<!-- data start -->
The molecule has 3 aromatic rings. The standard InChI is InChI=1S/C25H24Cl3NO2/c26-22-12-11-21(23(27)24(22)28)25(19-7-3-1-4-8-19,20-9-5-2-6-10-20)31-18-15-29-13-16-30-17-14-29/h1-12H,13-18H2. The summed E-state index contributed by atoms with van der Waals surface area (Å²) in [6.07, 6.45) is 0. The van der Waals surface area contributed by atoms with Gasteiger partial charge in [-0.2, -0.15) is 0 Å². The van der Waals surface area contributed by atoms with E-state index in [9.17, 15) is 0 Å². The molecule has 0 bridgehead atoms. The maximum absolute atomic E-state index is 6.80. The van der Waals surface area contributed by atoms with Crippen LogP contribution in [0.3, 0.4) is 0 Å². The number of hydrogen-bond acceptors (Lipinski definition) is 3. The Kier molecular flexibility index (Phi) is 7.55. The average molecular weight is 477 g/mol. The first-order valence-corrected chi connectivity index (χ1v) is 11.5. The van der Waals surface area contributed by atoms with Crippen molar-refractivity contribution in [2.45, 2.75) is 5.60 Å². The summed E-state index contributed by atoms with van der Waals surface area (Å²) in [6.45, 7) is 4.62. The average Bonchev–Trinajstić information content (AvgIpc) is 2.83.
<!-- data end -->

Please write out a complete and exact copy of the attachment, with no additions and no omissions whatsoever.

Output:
The molecule has 3 aromatic rings. The standard InChI is InChI=1S/C25H24Cl3NO2/c26-22-12-11-21(23(27)24(22)28)25(19-7-3-1-4-8-19,20-9-5-2-6-10-20)31-18-15-29-13-16-30-17-14-29/h1-12H,13-18H2. The summed E-state index contributed by atoms with van der Waals surface area (Å²) in [6.07, 6.45) is 0. The van der Waals surface area contributed by atoms with Gasteiger partial charge in [-0.2, -0.15) is 0 Å². The van der Waals surface area contributed by atoms with E-state index in [9.17, 15) is 0 Å². The molecule has 0 bridgehead atoms. The maximum absolute atomic E-state index is 6.80. The van der Waals surface area contributed by atoms with Crippen LogP contribution in [0.3, 0.4) is 0 Å². The number of hydrogen-bond acceptors (Lipinski definition) is 3. The Kier molecular flexibility index (Phi) is 7.55. The average molecular weight is 477 g/mol. The first-order valence-corrected chi connectivity index (χ1v) is 11.5. The van der Waals surface area contributed by atoms with Crippen molar-refractivity contribution in [2.45, 2.75) is 5.60 Å². The summed E-state index contributed by atoms with van der Waals surface area (Å²) in [6.45, 7) is 4.62. The average Bonchev–Trinajstić information content (AvgIpc) is 2.83.